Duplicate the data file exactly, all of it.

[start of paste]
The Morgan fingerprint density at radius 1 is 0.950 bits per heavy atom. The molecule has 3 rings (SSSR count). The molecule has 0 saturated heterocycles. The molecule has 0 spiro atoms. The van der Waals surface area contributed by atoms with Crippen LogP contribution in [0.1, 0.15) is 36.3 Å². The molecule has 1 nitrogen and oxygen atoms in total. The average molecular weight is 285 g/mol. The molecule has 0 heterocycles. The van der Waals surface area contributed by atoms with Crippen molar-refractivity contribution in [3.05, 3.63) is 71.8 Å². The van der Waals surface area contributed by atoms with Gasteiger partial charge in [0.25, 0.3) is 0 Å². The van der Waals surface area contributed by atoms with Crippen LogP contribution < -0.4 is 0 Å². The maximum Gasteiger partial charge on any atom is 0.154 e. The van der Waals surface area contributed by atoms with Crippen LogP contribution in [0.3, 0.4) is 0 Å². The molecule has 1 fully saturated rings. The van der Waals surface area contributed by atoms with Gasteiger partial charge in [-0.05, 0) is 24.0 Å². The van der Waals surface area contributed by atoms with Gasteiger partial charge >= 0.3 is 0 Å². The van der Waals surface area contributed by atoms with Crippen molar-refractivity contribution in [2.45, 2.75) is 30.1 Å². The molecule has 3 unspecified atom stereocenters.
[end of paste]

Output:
The Morgan fingerprint density at radius 1 is 0.950 bits per heavy atom. The molecule has 3 rings (SSSR count). The molecule has 0 saturated heterocycles. The molecule has 0 spiro atoms. The van der Waals surface area contributed by atoms with Crippen LogP contribution in [0.1, 0.15) is 36.3 Å². The molecule has 1 nitrogen and oxygen atoms in total. The average molecular weight is 285 g/mol. The molecule has 0 heterocycles. The van der Waals surface area contributed by atoms with Crippen molar-refractivity contribution in [3.05, 3.63) is 71.8 Å². The van der Waals surface area contributed by atoms with Gasteiger partial charge in [0.25, 0.3) is 0 Å². The van der Waals surface area contributed by atoms with Crippen LogP contribution < -0.4 is 0 Å². The maximum Gasteiger partial charge on any atom is 0.154 e. The van der Waals surface area contributed by atoms with Crippen LogP contribution in [0.3, 0.4) is 0 Å². The molecule has 1 fully saturated rings. The van der Waals surface area contributed by atoms with Gasteiger partial charge in [-0.05, 0) is 24.0 Å². The van der Waals surface area contributed by atoms with Gasteiger partial charge >= 0.3 is 0 Å². The van der Waals surface area contributed by atoms with Crippen molar-refractivity contribution in [2.45, 2.75) is 30.1 Å². The molecule has 3 unspecified atom stereocenters.